Congenital scoliosis is a rare form, affecting approximately 1 in 10,000.
Babies are born with congenital scoliosis because the condition is caused by a malformed spine that develops in utero.
When the vertebrae (bones of the spine) don’t form properly before the baby is born, the spine can form with an unnatural spinal curve; this isn’t always evident at birth, and in some cases, can become more noticeable with growth.
Scoliosis is a progressive condition, meaning it has it in its nature to worsen over time, and growth and development is the condition’s trigger for progression; oftentimes, it’s while growth is occurring that symptoms of congenital scoliosis can become more overt.
When scoliosis progresses, this means the unnatural sideways spinal curve, that also rotates, is getting larger, and as this happens, the condition’s uneven forces affecting the body are also increasing, as are their effects.
Congenital scoliosis can range from mild to severe, but it’s important to understand that as the spine forms at the same time as many other systems and parts within the body, congenital scoliosis patients often have other abnormalities so need to be comprehensively examined and monitored.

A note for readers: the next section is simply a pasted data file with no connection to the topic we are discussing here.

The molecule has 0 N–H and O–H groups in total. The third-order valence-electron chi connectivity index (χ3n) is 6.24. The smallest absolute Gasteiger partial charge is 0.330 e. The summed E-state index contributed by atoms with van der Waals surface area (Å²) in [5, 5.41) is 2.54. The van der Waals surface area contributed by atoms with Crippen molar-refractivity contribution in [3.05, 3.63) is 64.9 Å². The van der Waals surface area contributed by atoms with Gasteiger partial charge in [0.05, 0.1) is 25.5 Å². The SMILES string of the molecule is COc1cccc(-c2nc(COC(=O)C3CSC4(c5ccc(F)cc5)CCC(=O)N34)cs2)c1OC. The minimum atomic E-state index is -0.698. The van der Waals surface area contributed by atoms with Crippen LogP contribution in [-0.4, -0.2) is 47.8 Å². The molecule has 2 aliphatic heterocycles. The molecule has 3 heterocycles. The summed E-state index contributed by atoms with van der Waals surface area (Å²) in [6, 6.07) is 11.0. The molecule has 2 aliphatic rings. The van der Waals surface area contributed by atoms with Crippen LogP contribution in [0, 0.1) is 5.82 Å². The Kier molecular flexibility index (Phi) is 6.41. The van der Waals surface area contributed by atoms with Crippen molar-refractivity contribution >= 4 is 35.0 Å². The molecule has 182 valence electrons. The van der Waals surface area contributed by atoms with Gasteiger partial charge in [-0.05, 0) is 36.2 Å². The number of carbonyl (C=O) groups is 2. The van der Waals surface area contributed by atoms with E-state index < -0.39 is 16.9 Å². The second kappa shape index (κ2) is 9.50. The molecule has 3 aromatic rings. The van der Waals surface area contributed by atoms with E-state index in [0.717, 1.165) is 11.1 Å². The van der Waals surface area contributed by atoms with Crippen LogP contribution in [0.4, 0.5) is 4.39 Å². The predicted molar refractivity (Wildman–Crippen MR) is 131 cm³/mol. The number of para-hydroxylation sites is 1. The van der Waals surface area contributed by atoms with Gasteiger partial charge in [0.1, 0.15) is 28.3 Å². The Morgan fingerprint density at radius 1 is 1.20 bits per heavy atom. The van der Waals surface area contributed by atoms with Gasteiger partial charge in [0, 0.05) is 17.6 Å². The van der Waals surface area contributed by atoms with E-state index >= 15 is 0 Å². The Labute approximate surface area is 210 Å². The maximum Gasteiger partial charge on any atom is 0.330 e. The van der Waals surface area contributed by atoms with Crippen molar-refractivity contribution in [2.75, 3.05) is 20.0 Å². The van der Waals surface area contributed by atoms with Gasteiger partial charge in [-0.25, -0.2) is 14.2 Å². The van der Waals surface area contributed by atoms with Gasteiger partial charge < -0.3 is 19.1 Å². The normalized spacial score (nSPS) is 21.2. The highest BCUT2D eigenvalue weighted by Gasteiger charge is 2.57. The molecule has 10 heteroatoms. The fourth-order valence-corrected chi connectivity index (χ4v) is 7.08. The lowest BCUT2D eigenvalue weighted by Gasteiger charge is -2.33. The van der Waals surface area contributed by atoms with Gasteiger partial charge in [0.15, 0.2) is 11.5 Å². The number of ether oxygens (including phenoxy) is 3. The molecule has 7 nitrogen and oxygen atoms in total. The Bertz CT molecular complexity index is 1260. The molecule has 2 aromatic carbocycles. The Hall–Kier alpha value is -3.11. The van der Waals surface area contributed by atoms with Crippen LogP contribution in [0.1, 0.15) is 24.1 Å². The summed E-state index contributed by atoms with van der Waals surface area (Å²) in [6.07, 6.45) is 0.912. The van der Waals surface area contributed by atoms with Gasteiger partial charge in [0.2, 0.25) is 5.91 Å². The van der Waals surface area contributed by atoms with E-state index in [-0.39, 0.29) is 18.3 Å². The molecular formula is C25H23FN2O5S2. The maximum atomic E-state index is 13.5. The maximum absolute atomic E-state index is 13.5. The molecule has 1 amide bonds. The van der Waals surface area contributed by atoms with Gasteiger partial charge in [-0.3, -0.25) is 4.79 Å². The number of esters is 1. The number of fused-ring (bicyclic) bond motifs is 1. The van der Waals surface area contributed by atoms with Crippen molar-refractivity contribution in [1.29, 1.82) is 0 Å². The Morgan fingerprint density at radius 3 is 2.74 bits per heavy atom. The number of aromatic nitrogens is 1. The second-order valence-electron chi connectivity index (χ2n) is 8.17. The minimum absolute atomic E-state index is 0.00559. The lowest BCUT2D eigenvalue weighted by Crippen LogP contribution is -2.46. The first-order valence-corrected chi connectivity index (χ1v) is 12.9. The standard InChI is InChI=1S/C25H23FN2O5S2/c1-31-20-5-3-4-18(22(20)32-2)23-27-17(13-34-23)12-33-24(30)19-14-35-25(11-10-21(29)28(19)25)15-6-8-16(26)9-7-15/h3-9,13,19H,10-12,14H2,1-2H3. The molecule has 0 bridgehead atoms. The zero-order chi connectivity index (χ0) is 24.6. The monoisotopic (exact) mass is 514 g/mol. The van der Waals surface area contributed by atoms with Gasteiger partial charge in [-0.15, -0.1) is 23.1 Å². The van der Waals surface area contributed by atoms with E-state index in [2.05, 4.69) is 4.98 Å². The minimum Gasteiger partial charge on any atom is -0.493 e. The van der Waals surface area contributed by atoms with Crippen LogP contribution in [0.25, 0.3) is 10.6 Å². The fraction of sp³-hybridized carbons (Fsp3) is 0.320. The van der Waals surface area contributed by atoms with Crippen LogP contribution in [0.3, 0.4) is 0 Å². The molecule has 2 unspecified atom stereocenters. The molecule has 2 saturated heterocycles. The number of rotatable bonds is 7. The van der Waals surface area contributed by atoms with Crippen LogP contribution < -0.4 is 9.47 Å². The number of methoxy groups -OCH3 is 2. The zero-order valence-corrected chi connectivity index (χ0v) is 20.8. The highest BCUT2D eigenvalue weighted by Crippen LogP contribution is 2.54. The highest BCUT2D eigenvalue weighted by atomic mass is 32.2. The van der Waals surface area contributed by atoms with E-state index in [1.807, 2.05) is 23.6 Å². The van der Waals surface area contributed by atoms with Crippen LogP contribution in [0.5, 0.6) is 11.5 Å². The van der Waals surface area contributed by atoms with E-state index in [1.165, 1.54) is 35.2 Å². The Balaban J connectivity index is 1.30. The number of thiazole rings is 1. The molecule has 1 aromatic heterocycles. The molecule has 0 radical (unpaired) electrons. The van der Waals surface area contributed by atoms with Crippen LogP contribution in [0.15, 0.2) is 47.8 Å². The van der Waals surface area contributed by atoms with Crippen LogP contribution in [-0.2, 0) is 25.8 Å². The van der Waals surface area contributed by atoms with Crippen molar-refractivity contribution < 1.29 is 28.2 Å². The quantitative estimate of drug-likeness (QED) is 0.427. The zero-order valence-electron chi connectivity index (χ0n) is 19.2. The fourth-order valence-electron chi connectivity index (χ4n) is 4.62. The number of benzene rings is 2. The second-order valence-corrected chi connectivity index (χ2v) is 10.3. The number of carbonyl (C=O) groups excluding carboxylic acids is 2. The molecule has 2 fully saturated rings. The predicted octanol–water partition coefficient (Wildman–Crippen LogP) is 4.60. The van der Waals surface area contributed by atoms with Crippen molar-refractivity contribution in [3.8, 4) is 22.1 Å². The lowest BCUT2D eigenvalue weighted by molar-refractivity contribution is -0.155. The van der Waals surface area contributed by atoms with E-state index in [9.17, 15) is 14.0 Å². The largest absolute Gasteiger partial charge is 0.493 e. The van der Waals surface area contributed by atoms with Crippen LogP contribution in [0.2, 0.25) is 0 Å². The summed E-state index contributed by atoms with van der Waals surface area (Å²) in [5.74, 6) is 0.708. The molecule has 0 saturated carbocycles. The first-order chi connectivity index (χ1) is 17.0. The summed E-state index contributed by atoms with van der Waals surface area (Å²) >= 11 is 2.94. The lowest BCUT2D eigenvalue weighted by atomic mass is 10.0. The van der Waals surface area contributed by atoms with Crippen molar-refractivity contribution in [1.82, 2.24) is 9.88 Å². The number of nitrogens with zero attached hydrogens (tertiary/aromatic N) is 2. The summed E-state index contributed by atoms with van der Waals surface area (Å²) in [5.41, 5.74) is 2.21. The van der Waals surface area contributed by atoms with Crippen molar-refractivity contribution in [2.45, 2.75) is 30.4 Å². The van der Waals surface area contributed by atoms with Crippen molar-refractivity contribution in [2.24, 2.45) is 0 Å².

As mentioned, although congenital scoliosis is present at birth, that’s not always when the condition is first detected.
In many cases, as the child grows, triggering its progression, congenital scoliosis becomes more noticeable.
While each case is unique, some common symptoms of congenital scoliosis can include:
Also as mentioned earlier, a malformed spine is an indicator that other issues related to malformations could be present, so congenital scoliosis patients sometimes present with these other symptoms as well:
So now that we have defined the condition, along with exploring the other condition types, let’s address causation.
We know that it’s the spine not forming properly in utero that causes congenital scoliosis, but what types of abnormalities does that include?
Congenital scoliosis develops early in pregnancy and involves one or more vertebrae failing to form completely and/or properly.